“He is the unique high-seas hero. A man of unshakable courage, unwavering principles, and extraordinary skill. Joining the Royal Navy at the outset of the bloody Napoleonic Wars, Horatio Hornblower rises quickly from new recruit to seasoned sailor, and his exploits become the stuff of legends.”
When Gene Roddenberry was preparing his “Wagon Train to the Stars” that would become Star Trek, he turned to the historic hero from the books of C.S. Forester. Horatio Hornblower would be the inspiration and genesis for Captain Kirk. Like Kirk, Hornblower became one of the youngest officers in the fleet and rose quickly to the point where he was commanding the flagship of the Royal Navy. His adventures have been the stuff of radio drama and feature films. Now A&E brings us two of their film series.
Hornblower first appeared in 1937 in the novel The Happy Return, later released in North America as Beat To Quarters. Hornblower was played by Gregory Peck in 1951’s Captain Horatio Hornblower. In the two films on this release Hornblower is played by The Fantastic Four’s Ioan Gruffudd. The series also features Battlestar Galactica’s Jamie Bamber as Mr. Kennedy. Robert Lindsay plays Captain Pellew, who sees greatness in Hornblower and gives him the opportunity to fulfill his destiny.
The Duchess And The Devil (1999)
“The Spanish Fleet is bottled up in Cadiz by the British. But enemy vessels creep along the coast to run vital supplies through the blockade.”
After winning a surprising victory against the French and capturing a prize ship, Hornblower receives high honors and praise from the brass. He is rewarded for his achievement by being given command of the captured vessel and escorting it and a visiting Duchess back to England. The voyage is not as successful as the battle campaign had been. Hornblower makes a miscalculation in judgment and finds himself in the midst of the Spanish Fleet where he is captured and taken to an island prisoner of war camp. He entrusts vital dispatches to the Duchess, but she might not be who or what she appears to be. Attempts to escape lead to tragic consequences, and it’s only through a splendid display of honor that Hornblower and his crew manage to leave.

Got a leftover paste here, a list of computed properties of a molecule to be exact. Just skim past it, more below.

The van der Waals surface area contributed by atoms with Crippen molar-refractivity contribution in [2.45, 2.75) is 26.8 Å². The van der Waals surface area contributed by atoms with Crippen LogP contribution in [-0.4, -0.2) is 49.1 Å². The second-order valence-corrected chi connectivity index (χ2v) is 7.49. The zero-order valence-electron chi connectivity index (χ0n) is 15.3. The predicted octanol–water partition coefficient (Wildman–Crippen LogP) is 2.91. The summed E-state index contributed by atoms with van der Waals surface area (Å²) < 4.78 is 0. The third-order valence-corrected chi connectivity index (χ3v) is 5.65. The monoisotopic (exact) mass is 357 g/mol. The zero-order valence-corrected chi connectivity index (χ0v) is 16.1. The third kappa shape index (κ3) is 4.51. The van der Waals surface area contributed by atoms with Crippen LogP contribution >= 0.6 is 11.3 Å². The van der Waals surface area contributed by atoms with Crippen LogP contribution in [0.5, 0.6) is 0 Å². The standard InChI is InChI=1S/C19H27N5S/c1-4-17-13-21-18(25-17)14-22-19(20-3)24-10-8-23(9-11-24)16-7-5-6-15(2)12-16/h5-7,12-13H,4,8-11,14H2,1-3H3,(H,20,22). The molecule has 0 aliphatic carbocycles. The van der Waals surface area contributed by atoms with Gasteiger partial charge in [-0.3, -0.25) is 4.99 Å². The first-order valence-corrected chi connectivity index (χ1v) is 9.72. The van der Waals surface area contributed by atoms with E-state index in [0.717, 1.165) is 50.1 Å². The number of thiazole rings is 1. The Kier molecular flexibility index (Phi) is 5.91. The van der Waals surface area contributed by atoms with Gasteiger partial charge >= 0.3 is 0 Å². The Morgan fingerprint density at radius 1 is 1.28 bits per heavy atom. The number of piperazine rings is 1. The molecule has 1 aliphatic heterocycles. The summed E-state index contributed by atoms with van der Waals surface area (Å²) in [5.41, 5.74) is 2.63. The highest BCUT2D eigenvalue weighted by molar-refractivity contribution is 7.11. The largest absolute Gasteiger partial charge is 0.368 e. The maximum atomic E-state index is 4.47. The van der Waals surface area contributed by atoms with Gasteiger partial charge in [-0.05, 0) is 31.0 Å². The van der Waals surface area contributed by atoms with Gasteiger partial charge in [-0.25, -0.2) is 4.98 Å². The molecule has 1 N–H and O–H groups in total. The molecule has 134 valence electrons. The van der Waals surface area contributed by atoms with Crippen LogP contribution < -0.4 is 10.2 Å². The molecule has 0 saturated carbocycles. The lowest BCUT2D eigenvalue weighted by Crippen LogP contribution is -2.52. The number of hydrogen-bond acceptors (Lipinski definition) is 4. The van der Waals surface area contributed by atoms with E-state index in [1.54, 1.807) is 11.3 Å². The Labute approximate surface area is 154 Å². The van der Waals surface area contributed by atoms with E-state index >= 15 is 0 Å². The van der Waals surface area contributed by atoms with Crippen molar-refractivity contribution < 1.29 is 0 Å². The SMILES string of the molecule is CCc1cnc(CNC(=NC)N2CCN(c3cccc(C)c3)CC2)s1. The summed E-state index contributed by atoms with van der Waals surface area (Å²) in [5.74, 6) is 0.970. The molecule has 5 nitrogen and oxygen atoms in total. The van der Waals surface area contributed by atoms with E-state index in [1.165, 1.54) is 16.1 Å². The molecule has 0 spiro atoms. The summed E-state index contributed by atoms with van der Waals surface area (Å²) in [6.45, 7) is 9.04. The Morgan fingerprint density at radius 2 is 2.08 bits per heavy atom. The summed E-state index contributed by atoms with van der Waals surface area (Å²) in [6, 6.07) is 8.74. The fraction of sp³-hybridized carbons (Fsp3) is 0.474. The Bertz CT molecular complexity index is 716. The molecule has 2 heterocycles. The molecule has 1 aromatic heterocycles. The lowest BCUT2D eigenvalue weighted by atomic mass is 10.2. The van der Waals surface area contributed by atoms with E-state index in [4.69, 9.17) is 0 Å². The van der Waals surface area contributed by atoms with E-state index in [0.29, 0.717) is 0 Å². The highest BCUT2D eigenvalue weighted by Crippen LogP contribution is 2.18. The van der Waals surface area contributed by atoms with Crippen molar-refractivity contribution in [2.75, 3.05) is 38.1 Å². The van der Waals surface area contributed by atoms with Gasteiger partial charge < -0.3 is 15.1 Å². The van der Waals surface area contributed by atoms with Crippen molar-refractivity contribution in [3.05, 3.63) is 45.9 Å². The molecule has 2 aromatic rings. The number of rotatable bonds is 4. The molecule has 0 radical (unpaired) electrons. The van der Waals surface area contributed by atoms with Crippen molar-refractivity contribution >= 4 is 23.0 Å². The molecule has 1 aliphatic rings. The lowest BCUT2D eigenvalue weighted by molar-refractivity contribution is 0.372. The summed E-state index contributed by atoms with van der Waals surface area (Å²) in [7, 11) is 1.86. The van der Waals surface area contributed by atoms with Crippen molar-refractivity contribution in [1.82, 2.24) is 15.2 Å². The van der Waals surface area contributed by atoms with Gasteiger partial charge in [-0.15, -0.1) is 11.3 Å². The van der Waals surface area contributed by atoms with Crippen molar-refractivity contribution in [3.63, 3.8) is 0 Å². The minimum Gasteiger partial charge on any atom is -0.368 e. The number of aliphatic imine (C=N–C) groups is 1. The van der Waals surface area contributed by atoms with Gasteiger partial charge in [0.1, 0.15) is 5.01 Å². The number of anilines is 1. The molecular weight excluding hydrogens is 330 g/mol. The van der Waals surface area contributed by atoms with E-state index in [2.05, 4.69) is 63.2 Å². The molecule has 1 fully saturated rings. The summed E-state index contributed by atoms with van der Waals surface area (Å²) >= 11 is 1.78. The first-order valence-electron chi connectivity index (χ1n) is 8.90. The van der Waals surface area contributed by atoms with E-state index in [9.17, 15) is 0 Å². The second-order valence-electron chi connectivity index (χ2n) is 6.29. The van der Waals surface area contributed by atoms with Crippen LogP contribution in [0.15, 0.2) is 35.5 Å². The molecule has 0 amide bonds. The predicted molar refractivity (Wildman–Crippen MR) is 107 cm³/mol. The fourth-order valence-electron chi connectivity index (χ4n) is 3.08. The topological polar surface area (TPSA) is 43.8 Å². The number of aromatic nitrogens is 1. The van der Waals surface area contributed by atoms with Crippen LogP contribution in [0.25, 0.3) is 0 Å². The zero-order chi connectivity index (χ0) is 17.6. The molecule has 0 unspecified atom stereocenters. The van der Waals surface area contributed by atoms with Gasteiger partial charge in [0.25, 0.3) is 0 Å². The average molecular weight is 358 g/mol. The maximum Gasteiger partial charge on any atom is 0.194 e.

The Wrong War (1999)
“War with Republican France has reached a stalemate. French royalist refugees in England are impatient to break the deadlock and restore the monarchy.”
An army of royalists led by a Marquis strike an agreement to lead an invasion of France along with a part of British naval and infantry officers and their men. Hornblower is tasked with taking the troops to their encounter and offering tactical assistance to the forces. But the Marquis is more interested in enacting revenge against the peasants who supported the revolution. Instead of working the plan, he is busy working his private guillotine. Hornblower is caught between conscience and duty.
The films have a rather lavish production design for television movies. The idea of making several of the movies together likely helped to distribute the costs of building era ships and locations through the entire film series. There’s not as much swashbuckling action as I had hoped to find, however. Still, the high-seas adventures offer quite a nice visual. Gruffudd is actually pretty good in the role, which he played before his Mr. Fantastic days. Still, these films are available from time to time on television, and I’m not sure you’re getting anything extra with this release. I’d hold out for a more comprehensive release of all of the films, perhaps in Blu-ray, even though these films are full-frame and already a bit dated.
Each film is presented in its original full-frame broadcast aspect ratio. There is a ton of wonderful production design here, but a lot of it is tainted by the presence of compression artifact that seriously takes you out of the adventure. Black levels are weak. Colors do break through at times. I get hints at wonderful vistas and ocean panoramas. If only we could catch these with a better video presentation.
The Dolby Digital 2.0 track doesn’t do the production justice at all. Dialog is the only thing that really comes through. Don’t expect to be taken on a high-seas adventure in the audio department.
Behind The Scenes: (21:34) A look at four of the films that were likely filmed pretty much together. It’s presented as a promo piece and was likely a special broadcast at the time the films were airing for the first time.
Royal Warships: (45:21) A documentary on the ships of the Napoleonic Wars.
The films show great promise. The cast is exceptional and the production design shows incredible attention to detail. Unfortunately, this just isn’t a solid release. I’d rather give up the two extra features and get a more solid bit rate. If you want to have these films for your own collection, I’d hold out for a better release. Is one coming? “I do not have the answer.”